Academic journal article The Journal of the American Oriental Society

Color in Ancient and Medieval East Asia

Academic journal article The Journal of the American Oriental Society

Color in Ancient and Medieval East Asia

Article excerpt

Color in Ancient and Medieval East Asia. Edited by MARY M. DUSENBURY. New Haven: YALE UNIVERSITY PRESS, 2015. Pp. 285. S65.

In the pre-modern world, color had an intimate relationship with its material substance. Its value depended not only on its hue, but also on its durability, cost, and the accessibility of the substances from which it was derived. Previously, the topic of color in East Asia had mostly been studied by conservators and scholars of Five Phase Cosmology. Color in Ancient and Medieval East Asia represents the ground-breaking collaboration of a diverse group of scientist and humanists working together to explore the role played by color, dyes, and pigments in East Asian art, thought, politics, religion, science, and society.

The volume succeeds in presenting a multi-faceted approach to color through sixteen original essays on the topic. The essays are divided into five sections: Colors and Symbolism in Ancient China; Tomb and Grotto Paintings; Dyes in Ancient Chinese and Japanese Textiles; Color at the Court of Japan; and Color in Religious Art in Medieval East Asia. The work concludes with a useful appendix that presents an overview of the major dye plants and mordants of ancient and medieval East Asia.

Guolong Lai's essay appears first in the volume and focuses on the relationship between the material basis of color and its symbolic meaning. He proposes that a color's power in antiquity can be connected to its medicinal properties. Lacquer black and cinnabar red were magical hues because they were created with highly protective, but also toxic, substances (p. 39). Lai also surveys the colors employed in early Chinese artifacts from the Neolithic to the Western Han and contends that "magicoreligious practices" influenced the shift from a binary red-black system to a quinary five-color system in the Eastern Zhou (p. 43).

Lai's essay is followed by two chapters on organic pigments, which comprise section II. The first, Lisa Shekede and Su Bomin's essay on the Mogao grottos, employs technical analysis to reveal several new findings about Dunhuang's wall paintings. They show, for example, that the much admired, dark-skinned asparas found in Northern Liang to Northern Zhou period paintings were originally fair-skinned; they were painted with lead white paint and shaded with cinnabar and red lead, which has since deteriorated (p. 48). They also analyze shifts in color usage during the medieval period, demonstrating that at times a color disappears from the wall paintings of a period due to a scarcity of pigments, whereas in other cases it vanishes simply due to shifts in patron tastes.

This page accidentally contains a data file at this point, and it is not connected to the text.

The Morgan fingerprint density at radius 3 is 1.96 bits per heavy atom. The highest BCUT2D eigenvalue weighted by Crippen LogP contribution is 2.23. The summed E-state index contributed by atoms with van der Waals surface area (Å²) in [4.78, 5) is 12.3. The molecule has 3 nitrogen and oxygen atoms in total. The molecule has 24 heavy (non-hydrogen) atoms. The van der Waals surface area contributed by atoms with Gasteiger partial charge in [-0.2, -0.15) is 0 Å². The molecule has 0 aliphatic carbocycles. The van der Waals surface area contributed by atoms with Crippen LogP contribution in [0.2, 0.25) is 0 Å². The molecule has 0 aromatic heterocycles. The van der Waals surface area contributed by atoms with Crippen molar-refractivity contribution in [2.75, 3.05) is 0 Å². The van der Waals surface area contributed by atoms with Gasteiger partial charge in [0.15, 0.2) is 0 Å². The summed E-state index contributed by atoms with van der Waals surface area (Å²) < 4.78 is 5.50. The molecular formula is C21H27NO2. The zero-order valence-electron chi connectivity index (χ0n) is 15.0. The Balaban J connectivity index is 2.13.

Park Ah-rim's essay on the pigments employed in Goguryeo murals follows. It presents an overview of the process by which Goguryeo frescos were made. Park also provides a useful summary of the major pigments used in East Asian wall paintings.

Section III consists of four informative, technical essays on East Asian dyes. Richard Laursen summarizes the results of several dye analyses that he and his collaborators have performed on textiles from Japan, the Tarim Basin, and China to identify the major dyes used in those regions. He proposes that early societies initially used local colorants as dyes but then developed or imported others as their societies became more complex.

Chika Mouri's essay on the yellow dye grass, jincao, identifies the grass species used to produce the dye and traces its history from its early use in China to its prolonged use in Japan. Zhao Feng and Long Bo's essay similarly addresses yellow, but examines imperial yellow and the process by which it was produced during the sixth century. Zhao and Long attempt to reproduce the color by following the precise instructions included in the sixth-century Qimin yaoshu [TEXT NOT REPRODUCIBLE IN ASCII]. The authors succeed in producing a sample that is close, but not as highly saturated as the original, potentially due to their use of degummed rather than raw silk. …

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